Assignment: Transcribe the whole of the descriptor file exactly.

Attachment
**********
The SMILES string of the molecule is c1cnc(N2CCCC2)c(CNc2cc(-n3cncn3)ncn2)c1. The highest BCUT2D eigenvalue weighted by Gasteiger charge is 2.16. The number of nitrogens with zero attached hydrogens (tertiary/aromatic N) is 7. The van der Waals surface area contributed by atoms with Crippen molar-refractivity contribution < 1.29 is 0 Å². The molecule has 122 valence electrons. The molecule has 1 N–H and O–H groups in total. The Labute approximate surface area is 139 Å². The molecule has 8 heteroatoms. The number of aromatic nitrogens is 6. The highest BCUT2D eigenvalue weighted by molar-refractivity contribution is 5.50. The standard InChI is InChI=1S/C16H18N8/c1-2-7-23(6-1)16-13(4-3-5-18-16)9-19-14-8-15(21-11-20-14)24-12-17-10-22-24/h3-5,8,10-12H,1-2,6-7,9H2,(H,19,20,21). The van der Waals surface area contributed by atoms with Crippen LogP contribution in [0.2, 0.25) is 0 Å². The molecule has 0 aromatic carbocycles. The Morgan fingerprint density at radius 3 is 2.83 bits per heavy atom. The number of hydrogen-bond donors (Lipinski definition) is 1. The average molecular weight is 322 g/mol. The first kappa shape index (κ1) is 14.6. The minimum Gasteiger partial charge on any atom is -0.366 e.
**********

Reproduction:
The SMILES string of the molecule is c1cnc(N2CCCC2)c(CNc2cc(-n3cncn3)ncn2)c1. The highest BCUT2D eigenvalue weighted by Gasteiger charge is 2.16. The number of nitrogens with zero attached hydrogens (tertiary/aromatic N) is 7. The van der Waals surface area contributed by atoms with Crippen molar-refractivity contribution < 1.29 is 0 Å². The molecule has 122 valence electrons. The molecule has 1 N–H and O–H groups in total. The Labute approximate surface area is 139 Å². The molecule has 8 heteroatoms. The number of aromatic nitrogens is 6. The highest BCUT2D eigenvalue weighted by molar-refractivity contribution is 5.50. The standard InChI is InChI=1S/C16H18N8/c1-2-7-23(6-1)16-13(4-3-5-18-16)9-19-14-8-15(21-11-20-14)24-12-17-10-22-24/h3-5,8,10-12H,1-2,6-7,9H2,(H,19,20,21). The van der Waals surface area contributed by atoms with Crippen LogP contribution in [0.2, 0.25) is 0 Å². The molecule has 0 aromatic carbocycles. The Morgan fingerprint density at radius 3 is 2.83 bits per heavy atom. The number of hydrogen-bond donors (Lipinski definition) is 1. The average molecular weight is 322 g/mol. The first kappa shape index (κ1) is 14.6. The minimum Gasteiger partial charge on any atom is -0.366 e.